mercredi 24 octobre 2012

Goldfish hospitalization, Day 5: Stability and Impatience


Contrition, or a larger container. Whichever it is, and I am going for the containment factor, the fish who lept yesterday to a miraculous survival, faced with one dog, one cat and no water upon landing, is still alive. And she let us know again last evening that she has had enough and isn't taking anymore, circling vigorous and insistent circles up against the sides of the galvanized steel bucket we now call her home, water flying in all directions. One particularly forceful round and leap found her head rising over the bucket's lip, a good 20 cm or more above the water level.

Surprise! It's I!

She nearly ended up in my dinner plate.

We were at table, and her bucket was just to the side of my right elbow. I was keeping a close eye on her. She will have to survive until the spring before I can be certain she is a she. I have a doubt.

This morning, I hid under the covers, putting off the moment I'd have to go over to the petite maison and check on the patients in the guest room. I had no reason to believe I would find anymore casualties of whatever caused this population wipe-out, but I couldn't know. Enough is, after all, enough, and I had had enough of finding little bodies floating flank up in the water. When I made it out there for morning rounds, I was gratified to find everyone alive and active, petitioning for a return to the pond.

"C'est la preuve qu'ils sont habitués à un plus grand espace et à ne pas avoir des limites," commented my husband, listening to yesterday's leaper race around the inside of the bucket.

I didn't find that so amazing. When you have swum around in a 180 cm diameter, 70 cm deep pond with 6,000-something liters of water, rocks and plants and hiding-places and shelters, why wouldn't you protest against finding yourself in a soup or salad bowl, even a bucket?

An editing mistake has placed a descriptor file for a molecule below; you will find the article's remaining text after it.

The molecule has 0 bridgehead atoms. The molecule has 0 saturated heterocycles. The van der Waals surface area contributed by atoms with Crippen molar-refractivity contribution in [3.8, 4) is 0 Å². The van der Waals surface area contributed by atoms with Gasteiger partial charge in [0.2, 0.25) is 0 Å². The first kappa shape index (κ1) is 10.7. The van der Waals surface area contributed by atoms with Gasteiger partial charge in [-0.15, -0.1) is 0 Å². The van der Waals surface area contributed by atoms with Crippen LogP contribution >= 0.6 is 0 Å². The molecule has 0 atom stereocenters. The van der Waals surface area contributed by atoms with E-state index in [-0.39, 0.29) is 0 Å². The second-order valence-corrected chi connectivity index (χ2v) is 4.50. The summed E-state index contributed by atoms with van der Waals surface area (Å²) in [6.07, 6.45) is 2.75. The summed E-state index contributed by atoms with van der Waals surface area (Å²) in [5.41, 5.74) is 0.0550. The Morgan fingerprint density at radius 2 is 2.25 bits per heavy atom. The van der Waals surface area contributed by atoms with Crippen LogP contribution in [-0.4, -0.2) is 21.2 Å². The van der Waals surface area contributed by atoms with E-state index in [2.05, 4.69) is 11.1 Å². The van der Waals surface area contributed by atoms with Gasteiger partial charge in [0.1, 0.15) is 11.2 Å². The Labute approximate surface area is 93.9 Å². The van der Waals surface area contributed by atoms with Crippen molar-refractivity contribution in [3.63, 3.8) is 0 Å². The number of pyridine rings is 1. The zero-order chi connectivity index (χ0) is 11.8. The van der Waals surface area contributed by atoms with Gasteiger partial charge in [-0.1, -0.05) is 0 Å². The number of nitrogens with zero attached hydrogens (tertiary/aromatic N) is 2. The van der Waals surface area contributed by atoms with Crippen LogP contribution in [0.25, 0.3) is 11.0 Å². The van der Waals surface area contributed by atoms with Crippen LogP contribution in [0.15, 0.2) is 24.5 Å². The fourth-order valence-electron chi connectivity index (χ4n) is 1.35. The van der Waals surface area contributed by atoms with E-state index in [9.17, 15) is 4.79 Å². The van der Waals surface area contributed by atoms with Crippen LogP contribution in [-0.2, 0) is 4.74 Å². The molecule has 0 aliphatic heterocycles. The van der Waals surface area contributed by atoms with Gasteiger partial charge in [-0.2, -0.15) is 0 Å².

So, today I repeated the daily routine, carrying the bowls, vases and buckets in turn to the kitchen, scooping up the first liter of medicated water from the big plastic bucket in the sink in setting it to my side before carefully emptying most of the used water, pouring in the liter to reassure the poor fish and then filling the container, adding a pinch of gros sel de Guérande, a bit of an oxygenating tablet and a little bit of food before carrying the patient out to the Moroccan table in the garden. It takes an hour and a half for the 28 surviving fish. I'd happily have spent 3 hours had all 60 survived.

The little leaper

They are impatient, however, all of them; two more lept today. I found one little one lying between the containers, several away from its empty one, practically glued to the tiles of the table, and another particularly muscular  one, one of the last I found and retrieved from the fish-pond-in-a-fountain -- oddly, the last ones out were among the least vulnerable. If I think about that, it makes a kind of sense --, was missing from his red plastic basin, and like yesterday's, was lying in the grass covered in grass cuttings and dirt. He also jerked in my hand when I picked him up, mercifully, and appears regretful of his impulsivity.

The large leaper

My doctor husband wants them to spend at least 3 or 4 days with no further demises in their individual containers before I begin to group them in a larger capacity container, while we wait for the plumber to come and repair the outdoor spigot so we can refill the fish-pond-in-a-fountain. I don't know if they can take it.

Time to go check on them again.

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